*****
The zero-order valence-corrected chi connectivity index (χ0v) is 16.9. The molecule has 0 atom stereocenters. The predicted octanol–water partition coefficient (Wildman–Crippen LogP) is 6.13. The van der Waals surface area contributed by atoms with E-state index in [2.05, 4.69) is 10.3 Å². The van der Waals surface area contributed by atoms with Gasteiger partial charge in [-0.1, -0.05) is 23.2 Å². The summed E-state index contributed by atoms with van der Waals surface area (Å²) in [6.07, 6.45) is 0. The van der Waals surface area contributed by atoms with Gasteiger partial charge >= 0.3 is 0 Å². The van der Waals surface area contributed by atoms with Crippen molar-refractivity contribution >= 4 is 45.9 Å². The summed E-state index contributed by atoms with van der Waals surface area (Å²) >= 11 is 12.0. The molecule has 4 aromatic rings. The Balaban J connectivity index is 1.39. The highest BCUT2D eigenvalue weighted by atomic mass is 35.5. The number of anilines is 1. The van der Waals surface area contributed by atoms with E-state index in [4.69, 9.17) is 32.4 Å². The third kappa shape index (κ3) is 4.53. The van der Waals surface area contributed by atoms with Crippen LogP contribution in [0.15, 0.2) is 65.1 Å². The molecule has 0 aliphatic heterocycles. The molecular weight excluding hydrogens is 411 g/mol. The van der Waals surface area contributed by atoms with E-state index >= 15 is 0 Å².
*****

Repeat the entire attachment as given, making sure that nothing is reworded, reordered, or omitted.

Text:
The zero-order valence-corrected chi connectivity index (χ0v) is 16.9. The molecule has 0 atom stereocenters. The predicted octanol–water partition coefficient (Wildman–Crippen LogP) is 6.13. The van der Waals surface area contributed by atoms with E-state index in [2.05, 4.69) is 10.3 Å². The van der Waals surface area contributed by atoms with Gasteiger partial charge in [-0.1, -0.05) is 23.2 Å². The summed E-state index contributed by atoms with van der Waals surface area (Å²) in [6.07, 6.45) is 0. The van der Waals surface area contributed by atoms with Gasteiger partial charge >= 0.3 is 0 Å². The van der Waals surface area contributed by atoms with Crippen molar-refractivity contribution >= 4 is 45.9 Å². The summed E-state index contributed by atoms with van der Waals surface area (Å²) >= 11 is 12.0. The molecule has 4 aromatic rings. The Balaban J connectivity index is 1.39. The highest BCUT2D eigenvalue weighted by atomic mass is 35.5. The number of anilines is 1. The van der Waals surface area contributed by atoms with E-state index in [4.69, 9.17) is 32.4 Å². The third kappa shape index (κ3) is 4.53. The van der Waals surface area contributed by atoms with Crippen LogP contribution in [0.15, 0.2) is 65.1 Å². The molecule has 0 aliphatic heterocycles. The molecular weight excluding hydrogens is 411 g/mol. The van der Waals surface area contributed by atoms with E-state index >= 15 is 0 Å².